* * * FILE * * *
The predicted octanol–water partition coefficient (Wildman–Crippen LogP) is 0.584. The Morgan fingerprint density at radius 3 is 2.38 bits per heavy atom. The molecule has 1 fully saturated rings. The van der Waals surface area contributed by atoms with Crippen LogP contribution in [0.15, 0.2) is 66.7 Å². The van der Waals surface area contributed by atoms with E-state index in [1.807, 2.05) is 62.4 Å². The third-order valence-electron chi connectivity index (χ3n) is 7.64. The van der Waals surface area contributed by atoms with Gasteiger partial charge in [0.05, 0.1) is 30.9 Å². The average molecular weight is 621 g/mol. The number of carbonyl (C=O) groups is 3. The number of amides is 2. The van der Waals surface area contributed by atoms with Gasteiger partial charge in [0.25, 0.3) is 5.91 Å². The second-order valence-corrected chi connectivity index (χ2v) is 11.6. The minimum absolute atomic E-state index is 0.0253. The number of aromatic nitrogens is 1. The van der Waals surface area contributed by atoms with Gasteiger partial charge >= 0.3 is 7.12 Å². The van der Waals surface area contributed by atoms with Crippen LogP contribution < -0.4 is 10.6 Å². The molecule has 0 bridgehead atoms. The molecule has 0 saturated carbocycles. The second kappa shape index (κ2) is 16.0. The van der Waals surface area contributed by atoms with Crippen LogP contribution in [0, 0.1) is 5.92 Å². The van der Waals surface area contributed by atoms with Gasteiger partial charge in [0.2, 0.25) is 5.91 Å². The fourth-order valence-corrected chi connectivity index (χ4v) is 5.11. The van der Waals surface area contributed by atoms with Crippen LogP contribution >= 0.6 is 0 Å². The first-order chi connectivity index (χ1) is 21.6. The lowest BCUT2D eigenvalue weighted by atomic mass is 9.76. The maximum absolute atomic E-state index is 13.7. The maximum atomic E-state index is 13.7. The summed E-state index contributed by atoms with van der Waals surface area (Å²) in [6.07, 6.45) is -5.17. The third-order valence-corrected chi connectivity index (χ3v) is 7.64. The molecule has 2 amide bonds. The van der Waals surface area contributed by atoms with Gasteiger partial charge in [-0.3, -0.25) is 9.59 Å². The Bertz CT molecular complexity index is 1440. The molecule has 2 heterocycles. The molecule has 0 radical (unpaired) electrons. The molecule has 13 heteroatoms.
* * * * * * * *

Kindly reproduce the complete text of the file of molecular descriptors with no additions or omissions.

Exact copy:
The predicted octanol–water partition coefficient (Wildman–Crippen LogP) is 0.584. The Morgan fingerprint density at radius 3 is 2.38 bits per heavy atom. The molecule has 1 fully saturated rings. The van der Waals surface area contributed by atoms with Crippen LogP contribution in [0.15, 0.2) is 66.7 Å². The van der Waals surface area contributed by atoms with E-state index in [1.807, 2.05) is 62.4 Å². The third-order valence-electron chi connectivity index (χ3n) is 7.64. The van der Waals surface area contributed by atoms with Gasteiger partial charge in [0.05, 0.1) is 30.9 Å². The average molecular weight is 621 g/mol. The number of carbonyl (C=O) groups is 3. The number of amides is 2. The van der Waals surface area contributed by atoms with Gasteiger partial charge in [0.25, 0.3) is 5.91 Å². The second-order valence-corrected chi connectivity index (χ2v) is 11.6. The minimum absolute atomic E-state index is 0.0253. The number of aromatic nitrogens is 1. The van der Waals surface area contributed by atoms with Gasteiger partial charge >= 0.3 is 7.12 Å². The van der Waals surface area contributed by atoms with Crippen LogP contribution < -0.4 is 10.6 Å². The molecule has 0 bridgehead atoms. The molecule has 0 saturated carbocycles. The second kappa shape index (κ2) is 16.0. The van der Waals surface area contributed by atoms with Crippen LogP contribution in [0, 0.1) is 5.92 Å². The van der Waals surface area contributed by atoms with Gasteiger partial charge in [0.2, 0.25) is 5.91 Å². The fourth-order valence-corrected chi connectivity index (χ4v) is 5.11. The van der Waals surface area contributed by atoms with Crippen LogP contribution >= 0.6 is 0 Å². The first-order chi connectivity index (χ1) is 21.6. The lowest BCUT2D eigenvalue weighted by atomic mass is 9.76. The maximum absolute atomic E-state index is 13.7. The maximum atomic E-state index is 13.7. The summed E-state index contributed by atoms with van der Waals surface area (Å²) in [6.07, 6.45) is -5.17. The third-order valence-corrected chi connectivity index (χ3v) is 7.64. The molecule has 2 amide bonds. The van der Waals surface area contributed by atoms with Gasteiger partial charge in [-0.3, -0.25) is 9.59 Å². The Bertz CT molecular complexity index is 1440. The molecule has 2 heterocycles. The molecule has 0 radical (unpaired) electrons. The molecule has 13 heteroatoms.